Tschaikovsky - 1812 Overture, op. 49

Tchaikovsky's Overture 1812 expresses Russia's nationalist spirit for the Russians' magnificent victory over Napoleon. In 1880, when he was writing the charming Serenade for Strings, Tchaikovsky undertook to compose a "ceremonial introduction" for an exhibition of industrial art in Moscow. As a theme of his introduction he chose Napoleon's Russia Campaign, which ended with the great victory of the Russian Army. At first the composer intended the introduction to be for outdoor performance and felt that it should be "very loud and noisy". Since then the introduction has become his most famous and most popular concert work. The "1812 Overture" is in fact an introduction to a concerto, in other words is a stand-alone work of orchestral music and not an introduction to opera or a more extensive work. The play describes the invasion of Russia by Napoleon's troops in 1812 and their retreat and defeat in the winter of the same year. Despite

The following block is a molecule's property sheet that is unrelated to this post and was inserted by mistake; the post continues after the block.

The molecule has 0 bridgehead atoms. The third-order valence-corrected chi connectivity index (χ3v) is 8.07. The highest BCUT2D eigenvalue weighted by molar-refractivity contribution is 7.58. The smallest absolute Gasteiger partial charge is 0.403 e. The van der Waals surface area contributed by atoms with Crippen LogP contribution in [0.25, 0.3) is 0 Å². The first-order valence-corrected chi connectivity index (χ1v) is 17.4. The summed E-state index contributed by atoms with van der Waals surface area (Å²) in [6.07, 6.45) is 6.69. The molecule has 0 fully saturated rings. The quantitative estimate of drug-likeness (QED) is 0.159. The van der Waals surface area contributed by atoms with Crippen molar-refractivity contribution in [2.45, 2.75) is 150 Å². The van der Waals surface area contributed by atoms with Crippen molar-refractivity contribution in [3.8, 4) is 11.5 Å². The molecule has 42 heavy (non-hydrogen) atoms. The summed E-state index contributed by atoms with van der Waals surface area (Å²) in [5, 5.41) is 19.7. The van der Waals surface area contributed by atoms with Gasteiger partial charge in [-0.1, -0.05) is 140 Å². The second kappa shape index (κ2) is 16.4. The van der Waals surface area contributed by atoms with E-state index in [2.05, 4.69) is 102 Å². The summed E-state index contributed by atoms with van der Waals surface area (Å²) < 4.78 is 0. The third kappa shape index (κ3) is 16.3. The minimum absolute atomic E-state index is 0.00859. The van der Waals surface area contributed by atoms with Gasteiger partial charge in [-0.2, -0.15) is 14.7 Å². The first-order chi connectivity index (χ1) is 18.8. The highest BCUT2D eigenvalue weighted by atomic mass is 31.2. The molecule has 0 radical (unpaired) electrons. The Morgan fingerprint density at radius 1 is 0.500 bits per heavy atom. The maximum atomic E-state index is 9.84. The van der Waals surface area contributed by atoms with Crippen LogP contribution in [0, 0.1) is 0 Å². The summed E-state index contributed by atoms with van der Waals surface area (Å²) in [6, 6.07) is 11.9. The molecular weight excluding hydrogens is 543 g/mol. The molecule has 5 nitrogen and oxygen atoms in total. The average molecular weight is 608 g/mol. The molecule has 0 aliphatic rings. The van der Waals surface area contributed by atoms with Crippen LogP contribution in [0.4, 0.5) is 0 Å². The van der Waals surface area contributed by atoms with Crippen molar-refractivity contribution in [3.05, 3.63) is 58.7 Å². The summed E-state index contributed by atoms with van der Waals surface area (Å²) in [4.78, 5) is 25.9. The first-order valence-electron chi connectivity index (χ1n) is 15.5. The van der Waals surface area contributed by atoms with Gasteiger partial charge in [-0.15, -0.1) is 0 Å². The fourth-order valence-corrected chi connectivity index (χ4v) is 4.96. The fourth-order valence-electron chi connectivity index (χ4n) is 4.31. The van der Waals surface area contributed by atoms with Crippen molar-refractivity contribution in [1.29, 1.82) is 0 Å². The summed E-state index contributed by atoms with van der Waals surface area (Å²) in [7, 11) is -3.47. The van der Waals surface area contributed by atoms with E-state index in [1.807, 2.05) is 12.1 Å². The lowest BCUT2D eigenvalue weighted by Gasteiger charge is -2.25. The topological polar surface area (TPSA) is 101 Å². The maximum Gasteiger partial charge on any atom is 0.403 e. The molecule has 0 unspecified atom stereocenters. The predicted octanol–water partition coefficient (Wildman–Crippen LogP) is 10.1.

Vivaldi - “Summer” (from Four Seasons), Violin concerto in G minor, Op.8, No. 2

Poussin's painting of workers harvesting drips
Vivaldi's "Summer" is a time of drowning, tyrannical heat, with storm breaks.


I. Allegro non molto

"Under a hard season, fired up by the sun
Languishes man, languishes the flock and burns the pine
We hear the cuckoo’s voice;
then sweet songs of the turtle dove and finch are heard.
Soft breezes stir the air but threatening
the North Wind sweeps them suddenly aside.
The shepherd trembles,
fearing violent storms and his fate."


The first part, Allegro non moltosubmits a lazy mood under the scorching sun, with small phrases in the most thoughtful rolled key. This is followed by a more passionate intercalary, with birdsong stresses and more restless spots as the air rises.


II. Adagio 

"The fear of lightning and fierce thunder
Robs his tired limbs of rest
As gnats and flies buzz furiously around."

In central Adagio, the sleep of a young shepherd is upsetsed by lightning but also by swarms of wasp and flies!


III. Presto

"Alas, his fears were justified
The Heavens thunder and roar and with hail
Cut the head off the sheet and damages the grain."

The storm breaks out in the final Presto, torrential rain and hail lash the fields and bend the corn.





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